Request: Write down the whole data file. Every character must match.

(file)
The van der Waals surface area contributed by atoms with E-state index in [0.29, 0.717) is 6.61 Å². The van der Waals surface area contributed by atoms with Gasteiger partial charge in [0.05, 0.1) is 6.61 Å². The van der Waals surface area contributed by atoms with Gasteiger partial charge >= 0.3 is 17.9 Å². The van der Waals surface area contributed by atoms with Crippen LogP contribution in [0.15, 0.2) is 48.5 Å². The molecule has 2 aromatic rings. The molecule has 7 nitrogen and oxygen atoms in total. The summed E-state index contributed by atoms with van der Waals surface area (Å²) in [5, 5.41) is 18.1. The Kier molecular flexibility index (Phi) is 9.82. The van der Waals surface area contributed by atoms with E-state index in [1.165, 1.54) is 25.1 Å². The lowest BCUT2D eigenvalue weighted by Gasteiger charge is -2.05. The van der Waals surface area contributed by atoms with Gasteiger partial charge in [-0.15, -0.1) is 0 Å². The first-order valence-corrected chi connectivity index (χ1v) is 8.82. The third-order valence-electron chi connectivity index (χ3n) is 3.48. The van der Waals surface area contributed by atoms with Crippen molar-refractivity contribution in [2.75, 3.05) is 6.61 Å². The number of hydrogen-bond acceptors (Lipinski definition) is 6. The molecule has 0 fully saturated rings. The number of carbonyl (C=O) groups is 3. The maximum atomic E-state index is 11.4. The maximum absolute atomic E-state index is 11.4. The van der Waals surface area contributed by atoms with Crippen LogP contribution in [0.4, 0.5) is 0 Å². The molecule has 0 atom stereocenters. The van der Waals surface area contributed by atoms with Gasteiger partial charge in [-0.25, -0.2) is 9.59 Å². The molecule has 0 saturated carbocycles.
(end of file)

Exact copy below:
The van der Waals surface area contributed by atoms with E-state index in [0.29, 0.717) is 6.61 Å². The van der Waals surface area contributed by atoms with Gasteiger partial charge in [0.05, 0.1) is 6.61 Å². The van der Waals surface area contributed by atoms with Gasteiger partial charge >= 0.3 is 17.9 Å². The van der Waals surface area contributed by atoms with Crippen LogP contribution in [0.15, 0.2) is 48.5 Å². The molecule has 2 aromatic rings. The molecule has 7 nitrogen and oxygen atoms in total. The summed E-state index contributed by atoms with van der Waals surface area (Å²) in [5, 5.41) is 18.1. The Kier molecular flexibility index (Phi) is 9.82. The van der Waals surface area contributed by atoms with E-state index in [1.165, 1.54) is 25.1 Å². The lowest BCUT2D eigenvalue weighted by Gasteiger charge is -2.05. The van der Waals surface area contributed by atoms with Gasteiger partial charge in [-0.15, -0.1) is 0 Å². The first-order valence-corrected chi connectivity index (χ1v) is 8.82. The third-order valence-electron chi connectivity index (χ3n) is 3.48. The van der Waals surface area contributed by atoms with Crippen molar-refractivity contribution in [2.75, 3.05) is 6.61 Å². The number of hydrogen-bond acceptors (Lipinski definition) is 6. The molecule has 0 fully saturated rings. The number of carbonyl (C=O) groups is 3. The maximum atomic E-state index is 11.4. The maximum absolute atomic E-state index is 11.4. The van der Waals surface area contributed by atoms with Crippen LogP contribution in [0.4, 0.5) is 0 Å². The molecule has 0 atom stereocenters. The van der Waals surface area contributed by atoms with Gasteiger partial charge in [-0.25, -0.2) is 9.59 Å². The molecule has 0 saturated carbocycles.